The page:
Last month, I attended an event where I read from It’s Not You, my book about navigating life as a single adult, when an audience member asked an interesting question. I had said I didn’t think a romantic relationship was something you could pointedly go after, the way you might a promotion or a master’s degree. On the other hand, I was a proponent of online dating. Didn’t those two stances contradict?
It’s a good question, one I hear a version of fairly often.
We seem to take an “all or nothing” attitude about love. So you have the camp that says you have to pull out every stop—every drinks meet, every dating site, every party that your aunt or neighbor promises will be full of attractive single people. With this strategy, you burn out pretty fast, so along comes someone to tell you that love will only come when you relax—stop trying so hard! So you chill out in your pajamas and binge-watch Game of Thrones, and quickly realize that this strategy is pretty flawed, too.
That’s why I like the Buddhist concept of “not too tight, not too lose.” It’s like tuning a guitar—you want to find a place in the middle, rather than an extreme.
It’s great to make an effort—whether it’s spending an evening reading dating profiles, or schlepping to that co-worker’s friend’s birthday party three towns away. The problem is not the effort. The problem is how you respond when you don’t get what you want.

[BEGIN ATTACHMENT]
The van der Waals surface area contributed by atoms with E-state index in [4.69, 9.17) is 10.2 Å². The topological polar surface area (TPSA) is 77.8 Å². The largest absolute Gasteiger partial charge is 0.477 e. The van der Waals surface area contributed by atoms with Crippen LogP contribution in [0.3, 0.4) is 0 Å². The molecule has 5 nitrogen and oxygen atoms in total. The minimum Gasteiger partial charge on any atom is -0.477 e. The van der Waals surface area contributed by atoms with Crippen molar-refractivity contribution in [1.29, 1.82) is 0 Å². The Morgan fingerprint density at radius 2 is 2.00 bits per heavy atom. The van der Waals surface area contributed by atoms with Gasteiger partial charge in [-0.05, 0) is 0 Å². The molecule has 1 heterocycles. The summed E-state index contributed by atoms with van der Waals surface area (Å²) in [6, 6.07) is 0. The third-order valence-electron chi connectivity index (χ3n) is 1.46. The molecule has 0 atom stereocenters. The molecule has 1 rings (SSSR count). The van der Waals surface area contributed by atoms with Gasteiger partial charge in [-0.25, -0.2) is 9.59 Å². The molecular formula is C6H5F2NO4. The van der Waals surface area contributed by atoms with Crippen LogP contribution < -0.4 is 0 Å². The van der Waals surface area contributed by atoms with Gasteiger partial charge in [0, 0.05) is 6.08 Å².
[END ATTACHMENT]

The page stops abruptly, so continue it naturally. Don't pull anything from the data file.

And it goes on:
You can control the amount of time and effort you spend trying to meet people. You can control your behavior on your dates—your promptness, the way you dress and how you treat these gentle strangers.
But you can’t control whether the two of you fall in love, or even if you’ll want to go on a second date.
That’s frustrating, but there’s a good news side to it: Now you get to relax. You’ve done the work, time to sit back and let the evening be whatever it is. Maybe you’re attracted, maybe not. Maybe your dinner companion is sweet and funny, maybe tiresome and mean. But whatever is happening — there you are — in your life, trying to connect with another human being. If you can let go of “how it’s supposed to be” you might find that “how it is” is pretty interesting.
Who is this person sitting across the table from you, complaining about his ex-wife or angling to figure out your salary? What are her hopes, dreams and fears? What has brought him here to this moment in time, on this date, with you?
Even if you don’t fall in love with this person—even if you don’t like this person—you can still be curious. Dating is usually depicted as either light and giddy or bleak and pointless, but I think it’s quite profound. When else do we get the opportunity to try and connect, on the deepest level possible, with a random stranger plucked from the ether? It’s completely bizarre, and endlessly fascinating.